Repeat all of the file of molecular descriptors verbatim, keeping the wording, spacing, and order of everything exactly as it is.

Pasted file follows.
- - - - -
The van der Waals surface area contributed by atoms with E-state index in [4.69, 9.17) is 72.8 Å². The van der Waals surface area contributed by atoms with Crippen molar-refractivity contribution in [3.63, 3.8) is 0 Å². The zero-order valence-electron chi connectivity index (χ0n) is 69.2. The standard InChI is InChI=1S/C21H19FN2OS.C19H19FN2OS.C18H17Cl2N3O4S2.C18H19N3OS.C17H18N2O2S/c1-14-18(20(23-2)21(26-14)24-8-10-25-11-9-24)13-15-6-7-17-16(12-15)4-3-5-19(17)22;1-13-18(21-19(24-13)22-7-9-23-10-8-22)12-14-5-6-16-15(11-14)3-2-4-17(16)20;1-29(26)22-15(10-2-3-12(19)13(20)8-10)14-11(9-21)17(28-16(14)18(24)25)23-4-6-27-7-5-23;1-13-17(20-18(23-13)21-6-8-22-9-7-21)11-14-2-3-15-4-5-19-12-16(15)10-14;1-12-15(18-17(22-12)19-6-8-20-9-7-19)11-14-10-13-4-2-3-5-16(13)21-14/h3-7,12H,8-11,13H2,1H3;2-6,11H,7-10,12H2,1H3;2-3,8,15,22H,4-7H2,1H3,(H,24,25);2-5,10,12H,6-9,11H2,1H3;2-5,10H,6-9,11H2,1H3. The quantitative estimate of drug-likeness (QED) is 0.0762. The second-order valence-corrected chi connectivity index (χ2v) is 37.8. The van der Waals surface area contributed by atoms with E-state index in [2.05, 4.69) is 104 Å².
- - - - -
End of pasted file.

The van der Waals surface area contributed by atoms with E-state index in [4.69, 9.17) is 72.8 Å². The van der Waals surface area contributed by atoms with Crippen molar-refractivity contribution in [3.63, 3.8) is 0 Å². The zero-order valence-electron chi connectivity index (χ0n) is 69.2. The standard InChI is InChI=1S/C21H19FN2OS.C19H19FN2OS.C18H17Cl2N3O4S2.C18H19N3OS.C17H18N2O2S/c1-14-18(20(23-2)21(26-14)24-8-10-25-11-9-24)13-15-6-7-17-16(12-15)4-3-5-19(17)22;1-13-18(21-19(24-13)22-7-9-23-10-8-22)12-14-5-6-16-15(11-14)3-2-4-17(16)20;1-29(26)22-15(10-2-3-12(19)13(20)8-10)14-11(9-21)17(28-16(14)18(24)25)23-4-6-27-7-5-23;1-13-17(20-18(23-13)21-6-8-22-9-7-21)11-14-2-3-15-4-5-19-12-16(15)10-14;1-12-15(18-17(22-12)19-6-8-20-9-7-19)11-14-10-13-4-2-3-5-16(13)21-14/h3-7,12H,8-11,13H2,1H3;2-6,11H,7-10,12H2,1H3;2-3,8,15,22H,4-7H2,1H3,(H,24,25);2-5,10,12H,6-9,11H2,1H3;2-5,10H,6-9,11H2,1H3. The quantitative estimate of drug-likeness (QED) is 0.0762. The second-order valence-corrected chi connectivity index (χ2v) is 37.8. The van der Waals surface area contributed by atoms with E-state index in [2.05, 4.69) is 104 Å².